Dedre’s Most Treasured Birthday Present: More Time with Her Family
Last year, Dedre Robinson lost 30 pounds, worked out 5 days a week and was in great shape. She was a healthy and active 48-year-old who had a routine physical just two months before her family's worst nightmare. A wife and mother from Cerritos, she and her husband had left their three kids with a nephew for the night to attend the wedding of her husband’s fraternity brother. During the dinner reception, the bride and groom surprised their friends and family by serenading one another on the dance floor. Documenting the moment, Dedre began moving to the other side of the dance floor to get a better view for her camera. "The last thing I remember thinking was 'Oh, I want another angle!'" she says.
Dedre suddenly collapsed in the middle of the dance floor. Her breathing quickened, and then slowed to a frightening rate before losing consciousness. Dedre was soon taken to Long Beach Memorial, where she was diagnosed with a ruptured brain aneurysm just one day after her birthday.
Although she didn't experience any of the common precursors on the day she suffered her aneurysm, Dedre woke up in the middle of the night one week before the incident screaming from extreme pain in her head, face and neck. Though her husband wanted to call 911, Dedre didn’t want to leave for the hospital in the middle of the night. She chose to wait until the following morning to visit a local Emergency Room. After a CT scan, nothing out of the ordinary was found and Dedre was released, assuming she was fine.
By the time she reached Long Beach Memorial on the night of May 25, 2012, she was comatose and unresponsive. Waking up in a hospital bed following major surgery, Dedre felt confused and couldn’t remember what had brought her there. She wrote the word "Bike?" on a piece of paper to ask her sister, thinking that she may have been injured riding a bike through her neighborhood. Forgetting events surrounding a hemorrhaging brain aneurysm is one of the many side effects of the short-term memory loss commonly experienced by the few patients who survive this head trauma.
The Division of Interventional Neuroradiology (DINR) program of the MemorialCare Neuroscience Institute at Long Beach Memorial treated Dedre’s ruptured aneurysm with an endovascular technique called coil embolization, a treatment pioneered by the DINR team. This minimally invasive procedure—to prevent blood flow in Dedre’s aneurysm—required a tiny puncture in an artery of the leg. Through this, a small microcatheter is placed into the brain aneurysm with X-ray guidance. Once in place, soft platinum coils released into position within the aneurysm. Eventually, a blood clot will form on the coils, blocking the abnormal blood flow surrounding each coil and forming a permanent seal.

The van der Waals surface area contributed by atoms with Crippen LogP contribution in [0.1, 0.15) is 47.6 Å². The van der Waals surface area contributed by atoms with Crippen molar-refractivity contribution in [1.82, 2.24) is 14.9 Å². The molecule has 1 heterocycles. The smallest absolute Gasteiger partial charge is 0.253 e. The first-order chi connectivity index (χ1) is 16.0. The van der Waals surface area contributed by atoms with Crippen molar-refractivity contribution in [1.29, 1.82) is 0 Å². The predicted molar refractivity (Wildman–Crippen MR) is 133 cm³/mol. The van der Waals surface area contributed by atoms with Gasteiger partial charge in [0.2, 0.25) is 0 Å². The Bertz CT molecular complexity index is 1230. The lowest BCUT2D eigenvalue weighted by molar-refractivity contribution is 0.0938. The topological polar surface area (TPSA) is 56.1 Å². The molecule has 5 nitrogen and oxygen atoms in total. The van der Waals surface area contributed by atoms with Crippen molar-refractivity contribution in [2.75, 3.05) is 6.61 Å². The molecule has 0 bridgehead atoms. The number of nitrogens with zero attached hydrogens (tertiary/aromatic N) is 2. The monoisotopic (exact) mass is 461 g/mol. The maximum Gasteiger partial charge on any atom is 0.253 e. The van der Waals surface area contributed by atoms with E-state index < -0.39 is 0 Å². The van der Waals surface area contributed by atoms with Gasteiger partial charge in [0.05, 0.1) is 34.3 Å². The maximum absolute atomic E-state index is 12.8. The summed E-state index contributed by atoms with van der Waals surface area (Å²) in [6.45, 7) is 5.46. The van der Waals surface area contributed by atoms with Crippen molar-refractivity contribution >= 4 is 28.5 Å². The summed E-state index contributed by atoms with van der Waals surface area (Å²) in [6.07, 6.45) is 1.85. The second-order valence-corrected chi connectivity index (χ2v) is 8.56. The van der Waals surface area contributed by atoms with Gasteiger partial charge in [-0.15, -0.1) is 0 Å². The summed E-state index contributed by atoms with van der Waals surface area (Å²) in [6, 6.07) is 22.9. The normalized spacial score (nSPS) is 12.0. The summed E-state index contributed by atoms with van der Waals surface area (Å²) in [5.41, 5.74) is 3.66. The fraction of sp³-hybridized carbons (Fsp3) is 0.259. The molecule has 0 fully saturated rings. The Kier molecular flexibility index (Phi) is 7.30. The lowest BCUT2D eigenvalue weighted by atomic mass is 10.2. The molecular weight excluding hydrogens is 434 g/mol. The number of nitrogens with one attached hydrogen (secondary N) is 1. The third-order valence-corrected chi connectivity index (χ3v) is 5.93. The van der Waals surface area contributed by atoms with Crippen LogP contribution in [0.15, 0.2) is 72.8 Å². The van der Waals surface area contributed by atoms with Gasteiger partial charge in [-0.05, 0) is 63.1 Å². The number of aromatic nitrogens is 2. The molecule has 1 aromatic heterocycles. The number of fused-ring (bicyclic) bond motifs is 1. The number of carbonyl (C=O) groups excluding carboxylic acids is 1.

Endovascular operations, such as coil embolization, allow the specialized physicians to treat aneurysms with a minimally invasive approach, resulting in shorter hospital stays, reduced recovery times and decreased procedural risks for patients.
The DINR program offers hope for patients like Dedre through the use of a multi-disciplinary team—including stroke neurologists, neurosurgeons, interventional neuroradiologists and neuroradiologists. She couldn't agree more, saying "Partnerships like DINR line up to save someone like me." After 19 days in the hospital, Dedre returned home with functioning eye sight, speech and motor skills, something not many brain aneurysm survivors can say. A privilege she attributes to being in the "right place, with the right doctors" Dedre says.
With an impressive community of loved ones around her, Dedre's friends and neighbors fed her family the entire time she was in the hospital. Various family members took shifts, 24-hours a day, seven days a week, to be by her side throughout her surgeries and therapy before she was released. Dedre also found a network of care following her surgery and stay at Long Beach Memorial, remembering that "people who weren't even overseeing my care would come to check on me" she says.
During her first few days home, Dedre slept for 12 hours a day while her brain recuperated. Around the third week of her release, she was able to walk around outside without the assistance of a walker. Dedre’s friends and family aided her progress by taking time to walk with her a little each day around their neighborhood. Not soon after, she drove around the block for the first time without any dizziness. With the help of physical therapy, a slow and healthy recovery pace and an unparalleled determination, Dedre's most recent accomplishment is the completion of a BeachBody core workout DVD. Of her progress and support systems, both inside and out of Long Beach Memorial, Dedre feels, "Recovery was amazing."
For sufferers of brain aneurysms, when survival is not guaranteed, time is of the essence. After experiencing "a condition in which half the patients die," Sachin Rastogi, MD, Division of Interventional Neuroradiology, Long Beach Memorial, says "Dedre showed tremendous determination and motivation to recover from this devastating injury. She has made a very good and speedy recovery."
Dedre still makes time for daily exercise as a way to continue regaining her life and health in honor of the program and surgeons who saved her.